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Two of the Enron executives who testified before Greenwood's subcommittee on Thursday are among those who received the generous gifts -- McMahon, who received $1.5 million, and vice president and general counsel for corporate development Jordan Mintz, who received $200,000.

Enron spokesman Mark Palmer has defended the bonuses as standard operating procedure when a company is trying to retain its talent. The documents show that Palmer's own bonus was $200,000. He did not return a Friday call from Salon.

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Relying on an in-house e-mail that broadly described the bonuses, the Houston Chronicle reported in December that 11 Enron executives received one-quarter of the retention bonuses. The e-mail listed McMahon; president and chief executive of Enron Americas John Lavorato, slated for $5 million; chief operating officer of Enron Americas Louise Kitchen, who received $2 million; and president and chief executive of Enron Broadband Services Jim Fallon, who like McMahon received $1.5 million. Approximately 500 employees were included on the bonus list and their rewards ranged from $2,000 to $5 million apiece.

If the company's strategy was indeed to retain these employees, it often failed to achieve its objective. Those who received bonuses agreed to stay with Enron only until the end of February 2002. One former Enron executive reported that "a lot of these people who took the money and signed the contracts have either already left the company -- keeping the money -- or have done nothing but look for and secure their next job when their contract runs out. A number of them have been traveling on Enron's expense accounts negotiating their next job."

John Nowlan, who received a $500,000 retention bonus, has already negotiated a deal to take his crude/products trading team to Transammonia, Inc. Gary Hickerson, who received $600,000 for his "retention," has, according to sources, been working on developing his own private equity fund. Neither Nowlan nor Hickerson returned calls for comment. Based on a conversation with Nowlan's assistant, it wasn't clear that Nowlan still worked at Enron.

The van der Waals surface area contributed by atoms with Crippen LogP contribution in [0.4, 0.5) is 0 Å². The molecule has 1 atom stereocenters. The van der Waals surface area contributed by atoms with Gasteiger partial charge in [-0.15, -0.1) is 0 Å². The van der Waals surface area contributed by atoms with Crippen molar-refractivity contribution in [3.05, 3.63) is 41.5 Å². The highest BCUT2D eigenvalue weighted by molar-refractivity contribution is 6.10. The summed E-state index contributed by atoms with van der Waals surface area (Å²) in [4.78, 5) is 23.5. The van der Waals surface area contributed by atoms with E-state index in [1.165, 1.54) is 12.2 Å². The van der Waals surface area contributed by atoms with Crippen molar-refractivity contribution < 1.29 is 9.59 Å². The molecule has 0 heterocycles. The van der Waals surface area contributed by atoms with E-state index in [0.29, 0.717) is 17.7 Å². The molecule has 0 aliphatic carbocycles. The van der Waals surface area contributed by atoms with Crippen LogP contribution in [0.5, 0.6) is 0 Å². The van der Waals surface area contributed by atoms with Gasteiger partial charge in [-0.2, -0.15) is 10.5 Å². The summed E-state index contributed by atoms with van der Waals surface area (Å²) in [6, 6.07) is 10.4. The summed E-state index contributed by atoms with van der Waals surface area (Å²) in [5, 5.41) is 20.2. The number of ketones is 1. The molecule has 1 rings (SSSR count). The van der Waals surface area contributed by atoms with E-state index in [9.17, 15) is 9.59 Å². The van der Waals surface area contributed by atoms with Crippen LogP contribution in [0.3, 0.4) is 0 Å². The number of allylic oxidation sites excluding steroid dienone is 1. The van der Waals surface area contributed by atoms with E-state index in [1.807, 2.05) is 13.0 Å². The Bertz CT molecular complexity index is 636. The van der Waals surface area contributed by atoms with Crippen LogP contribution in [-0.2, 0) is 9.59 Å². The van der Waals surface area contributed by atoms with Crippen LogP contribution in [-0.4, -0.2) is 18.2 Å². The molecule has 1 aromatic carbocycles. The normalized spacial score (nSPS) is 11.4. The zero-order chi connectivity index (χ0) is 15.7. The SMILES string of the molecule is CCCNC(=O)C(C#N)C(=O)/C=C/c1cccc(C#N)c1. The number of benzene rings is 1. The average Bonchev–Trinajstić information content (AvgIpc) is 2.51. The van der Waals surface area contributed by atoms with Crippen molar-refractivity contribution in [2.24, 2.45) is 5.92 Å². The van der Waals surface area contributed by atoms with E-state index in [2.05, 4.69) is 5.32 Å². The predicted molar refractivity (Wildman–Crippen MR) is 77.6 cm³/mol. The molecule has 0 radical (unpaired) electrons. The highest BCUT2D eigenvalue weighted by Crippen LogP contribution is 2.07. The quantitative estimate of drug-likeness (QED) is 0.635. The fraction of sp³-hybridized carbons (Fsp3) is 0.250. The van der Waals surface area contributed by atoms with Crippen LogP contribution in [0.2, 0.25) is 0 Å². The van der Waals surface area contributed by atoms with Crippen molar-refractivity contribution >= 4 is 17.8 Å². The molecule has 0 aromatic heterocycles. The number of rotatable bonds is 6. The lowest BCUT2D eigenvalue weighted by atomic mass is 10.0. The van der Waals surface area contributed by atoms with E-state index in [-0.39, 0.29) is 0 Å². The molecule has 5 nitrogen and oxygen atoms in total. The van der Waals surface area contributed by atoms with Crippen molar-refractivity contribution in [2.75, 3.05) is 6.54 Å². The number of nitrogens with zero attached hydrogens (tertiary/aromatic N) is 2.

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Nor did the $5 million bonus that Enron lavished on John Lavorato or the $2 million awarded Louise Kitchen secure their services. Lavorato and Kitchen are following Enron's energy-trading component, Enron Americas, to its new corporate owner, UBS Warburg. Some Enron insiders argue that since Enron Americas was a valuable commodity it could sell, thus helping the firm to stay alive, it was important to keep Lavorato and Kitchen during the transition. But the size of their bonuses has raised eyebrows.

On Thursday McMahon defended the bonuses. "The notion behind the retention payments," he said, "was one that if we were to go into bankruptcy, that these key individuals would remain in the company to protect the businesses' and assets' value for the creditors."

But their performance during Enron's meltdown casts doubt on some of these executives' managerial worth. Mark Haedicke, an attorney with Enron North America, is described in the Powers Report as sitting back and doing nothing when alarms were sounded about the controversial shell partnerships blamed for the company's implosion.

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Haedicke and ENA's other senior attorney were warned about the problem in a memo written by employee Stuart Zisman, who stated: "We have discovered that a majority of the investments being introduced into the Raptor Structure are bad ones. This is disconcerting [because] ... it might lead one to believe that the financial books at Enron are being 'cooked' in order to eliminate a drag on earnings that would otherwise occur under fair value accounting."